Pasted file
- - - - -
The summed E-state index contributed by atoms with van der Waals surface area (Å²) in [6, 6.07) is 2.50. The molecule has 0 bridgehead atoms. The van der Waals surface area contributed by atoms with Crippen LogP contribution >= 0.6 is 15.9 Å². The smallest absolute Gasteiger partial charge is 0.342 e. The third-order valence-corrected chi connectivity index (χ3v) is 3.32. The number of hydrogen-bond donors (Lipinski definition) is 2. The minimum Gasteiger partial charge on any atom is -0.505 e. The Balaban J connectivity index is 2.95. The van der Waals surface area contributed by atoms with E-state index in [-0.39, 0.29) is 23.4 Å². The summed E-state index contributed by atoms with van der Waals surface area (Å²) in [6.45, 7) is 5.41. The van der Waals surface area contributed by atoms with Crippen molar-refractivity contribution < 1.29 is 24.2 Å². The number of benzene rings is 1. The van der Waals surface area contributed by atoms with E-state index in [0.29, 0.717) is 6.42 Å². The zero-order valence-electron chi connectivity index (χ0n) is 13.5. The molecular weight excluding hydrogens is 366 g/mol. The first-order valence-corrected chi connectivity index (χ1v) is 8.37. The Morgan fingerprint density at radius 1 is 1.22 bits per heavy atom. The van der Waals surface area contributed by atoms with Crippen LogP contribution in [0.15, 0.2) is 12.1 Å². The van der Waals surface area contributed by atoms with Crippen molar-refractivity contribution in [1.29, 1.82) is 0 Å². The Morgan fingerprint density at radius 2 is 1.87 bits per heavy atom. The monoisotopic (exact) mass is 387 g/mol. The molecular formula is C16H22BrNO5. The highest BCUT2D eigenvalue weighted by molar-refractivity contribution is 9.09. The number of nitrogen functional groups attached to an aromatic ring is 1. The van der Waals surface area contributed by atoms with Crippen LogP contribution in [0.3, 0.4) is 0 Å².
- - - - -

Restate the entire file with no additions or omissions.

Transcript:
The summed E-state index contributed by atoms with van der Waals surface area (Å²) in [6, 6.07) is 2.50. The molecule has 0 bridgehead atoms. The van der Waals surface area contributed by atoms with Crippen LogP contribution >= 0.6 is 15.9 Å². The smallest absolute Gasteiger partial charge is 0.342 e. The third-order valence-corrected chi connectivity index (χ3v) is 3.32. The number of hydrogen-bond donors (Lipinski definition) is 2. The minimum Gasteiger partial charge on any atom is -0.505 e. The Balaban J connectivity index is 2.95. The van der Waals surface area contributed by atoms with E-state index in [-0.39, 0.29) is 23.4 Å². The summed E-state index contributed by atoms with van der Waals surface area (Å²) in [6.45, 7) is 5.41. The van der Waals surface area contributed by atoms with Crippen molar-refractivity contribution < 1.29 is 24.2 Å². The number of benzene rings is 1. The van der Waals surface area contributed by atoms with E-state index in [0.29, 0.717) is 6.42 Å². The zero-order valence-electron chi connectivity index (χ0n) is 13.5. The molecular weight excluding hydrogens is 366 g/mol. The first-order valence-corrected chi connectivity index (χ1v) is 8.37. The Morgan fingerprint density at radius 1 is 1.22 bits per heavy atom. The van der Waals surface area contributed by atoms with Crippen LogP contribution in [0.15, 0.2) is 12.1 Å². The van der Waals surface area contributed by atoms with Crippen molar-refractivity contribution in [1.29, 1.82) is 0 Å². The Morgan fingerprint density at radius 2 is 1.87 bits per heavy atom. The monoisotopic (exact) mass is 387 g/mol. The molecular formula is C16H22BrNO5. The highest BCUT2D eigenvalue weighted by molar-refractivity contribution is 9.09. The number of nitrogen functional groups attached to an aromatic ring is 1. The van der Waals surface area contributed by atoms with Crippen LogP contribution in [0.3, 0.4) is 0 Å².